• When it comes to database the impact is different when compare to, say, web servers. With database one will worry more about the data consistency and data durability than just availability. So when AWS talks above about recovering the Single RDS, it is actually the recovery of the EBS behind the RDS. These Single RDS EBS became unavailable and since there was a power failure it potentially resulted in a write corruption. Hence customers were asked to restore to the nearest point in time snapshot. With Multi-AZ such data corruption issue will not arise since there will be an entire replica on another AZ and data is written on both concurrently on a commit.
  • Of course, Multi-AZ comes with additional cost. Probably double. The cost of running a Single RDS large Instance in US-East is about $300/mo give or take. In case of a Multi-AZ setup, this cost will double and AWS would be charging around $600/mo. Availability, consistency and data durability versus cost is something individual application owners need to decide
Stateless Servers
Apart from the persistent store (database) of the application, it is recommended to make all other layers in the infrastructure stateless. Web and application servers specifically needs to be designed to be stateless. Most of the applications store the web session data on the web server memory itself. Similarly there are other assets like user uploaded files, server and application log files that typically reside on the web/app servers. All of these assets needs to move to a central repository. For example, session information can be stored on caching servers or databases and files can be periodically rotated to, say, Amazon S3. Once we design such an application, then it is easy to make modifications in the infrastructure to maintain HA and also to scale on demand. Spreading the infrastructure across multiple AZ's can definitely help you achieve HA. But the failover will not be transparent to the user if the session information is stored in memory. If 100s of users session state is maintained in Instances in AZ1 and that AZ becomes unavailable, the front end Load Balancer will immediately failover to the Instances running in AZ2. But users' session state will be unavailable in these AZ2 Instances and will probably be asked to login again.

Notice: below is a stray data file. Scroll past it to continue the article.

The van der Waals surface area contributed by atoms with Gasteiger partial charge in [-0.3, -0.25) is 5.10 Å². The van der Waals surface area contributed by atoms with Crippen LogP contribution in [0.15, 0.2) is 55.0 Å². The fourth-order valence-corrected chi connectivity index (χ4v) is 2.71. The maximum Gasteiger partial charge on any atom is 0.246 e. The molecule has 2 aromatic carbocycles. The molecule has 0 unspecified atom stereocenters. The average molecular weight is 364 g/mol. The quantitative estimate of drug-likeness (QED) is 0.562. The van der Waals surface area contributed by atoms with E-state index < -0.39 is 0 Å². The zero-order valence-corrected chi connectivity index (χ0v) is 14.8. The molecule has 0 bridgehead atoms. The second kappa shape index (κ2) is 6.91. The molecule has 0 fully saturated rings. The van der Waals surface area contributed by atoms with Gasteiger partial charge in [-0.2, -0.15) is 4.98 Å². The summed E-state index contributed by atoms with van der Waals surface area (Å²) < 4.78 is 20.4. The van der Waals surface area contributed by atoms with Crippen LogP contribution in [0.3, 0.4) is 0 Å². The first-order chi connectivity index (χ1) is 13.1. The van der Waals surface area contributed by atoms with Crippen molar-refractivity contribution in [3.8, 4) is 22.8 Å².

With these simple principles coupled with utilizing AWS building blocks effectively one can definitely build an infrastructure that will be truely Highly Available. Of course, these are lessons that one learn as Cloud delivery model matures and as architects one has to keep fine tuning the architecture post live as well.
Note: All the above thoughts are to increase uptime during problems with a single AZ. Last year we saw a different problem in AWS where a configuration change coupled with the architecture of EBS an entire region (US-East) had a service disruption. Infrastructure architecture can be designed to withstand such huge disruption as well. However those come with very high costs of replicating data over the internet. And in most of the cases the cost of operating such an infrastructure outweighs the benefits.

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Published at DZone with permission of Raghuraman Balachandran, DZone MVB. See the original article here.

Opinions expressed by DZone contributors are their own.